Gilead Sciences (GILD 0.51%) and Merck (MRK 0.83%) have historically been rivals in the HIV drug market. Now, though, the big companies are teaming up to develop a long-acting HIV therapy. In this Motley Fool Live video recorded on March 17, 2021, Motley Fool contributors Keith Speights and Brian Orelli discuss how Gilead and Merck's surprise partnership could shake up the HIV drug market.
Keith Speights: All right, so let's switch to another non-COVID topic. Kind of a surprise here, Gilead Sciences -- the ticker there is G-I-L-D -- and Merck -- ticker there's M-R-K -- announced earlier this week that they're teaming up and they're going to develop a two-drug long-acting HIV therapy. These companies were competitors and so they're joining forces. The combo is going to include one of Gilead's HIV drugs, one of Merck's drugs.
What do you think about these two rivals joining forces and how do you think it might shake up the dynamics in the HIV drug market, Brian?
Brian Orelli: Yeah, so the drugs there have gotten really good as they're going to get. We've got a single pill combo that can get you down to undetectable levels. Then how do you compete with undetectable levels? You can't get below undetectable.
So the last frontier is really these long-lasting drugs. ViiV, which is a joint venture between GlaxoSmithKline (GSK -0.81%), Pfizer, and a Japanese drugmaker called Dovato -- that's the drug name. But there's a Japanese company as well in the three-company joint venture.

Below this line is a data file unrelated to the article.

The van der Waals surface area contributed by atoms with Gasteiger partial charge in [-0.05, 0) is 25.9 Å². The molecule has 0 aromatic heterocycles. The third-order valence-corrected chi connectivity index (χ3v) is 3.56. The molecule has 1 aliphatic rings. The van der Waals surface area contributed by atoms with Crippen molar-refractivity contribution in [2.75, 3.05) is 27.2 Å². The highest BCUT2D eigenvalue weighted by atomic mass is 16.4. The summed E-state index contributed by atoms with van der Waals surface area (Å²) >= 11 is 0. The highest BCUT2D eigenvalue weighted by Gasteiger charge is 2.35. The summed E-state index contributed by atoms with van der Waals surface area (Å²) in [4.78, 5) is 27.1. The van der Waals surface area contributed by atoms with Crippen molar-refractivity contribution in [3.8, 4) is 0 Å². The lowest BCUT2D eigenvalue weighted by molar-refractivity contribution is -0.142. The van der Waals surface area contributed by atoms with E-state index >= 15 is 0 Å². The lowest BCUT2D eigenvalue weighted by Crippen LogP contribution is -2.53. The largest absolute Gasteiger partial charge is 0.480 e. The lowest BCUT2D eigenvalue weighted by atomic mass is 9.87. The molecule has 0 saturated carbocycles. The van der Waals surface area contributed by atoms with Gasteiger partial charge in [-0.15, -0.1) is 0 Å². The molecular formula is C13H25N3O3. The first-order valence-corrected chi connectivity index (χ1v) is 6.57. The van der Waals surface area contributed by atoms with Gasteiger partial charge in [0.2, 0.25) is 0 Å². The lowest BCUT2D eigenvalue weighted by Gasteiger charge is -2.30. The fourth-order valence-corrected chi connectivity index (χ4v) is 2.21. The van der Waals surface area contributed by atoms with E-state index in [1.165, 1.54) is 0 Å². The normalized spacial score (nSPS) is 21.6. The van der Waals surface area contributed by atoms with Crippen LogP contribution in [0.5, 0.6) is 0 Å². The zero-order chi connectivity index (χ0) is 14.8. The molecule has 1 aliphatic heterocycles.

These three companies came together basically to challenge Gilead's dominant position. Now Gilead needs to team up with Roche to fight back. This deal is really interesting. I'd like to have been a fly on the wall in the negotiating room or maybe for 2020, [laughs] the version is a hacker spying on the Zoom call because I'm sure they did it all virtually in the negotiation process. But they're going to develop both oral and injectable versions of the combination.
Gilead's leading the US and Merck is leading the rest of the world for the oral and then it's the exact reverse for the injectable. The Merck will lead the US and Gilead will lead the EU and rest of the world. It's a 60-40 split between Gilead and Merck. They must have come up with that number, negotiated that number based on how much they thought the value of Gilead's drug was versus Merck's. Then Gilead will get more, a larger percentage of the split once the sales hit a certain threshold.
Speights: Is this bad news for GlaxoSmithKline?
Orelli: I mean, GlaxoSmithKline, they are the largest shareholder of ViiV. I would definitely say Gilead and Merck together are a bigger competitive threat to ViiV and therefore GlaxoSmithKline than either one of the drugs individually.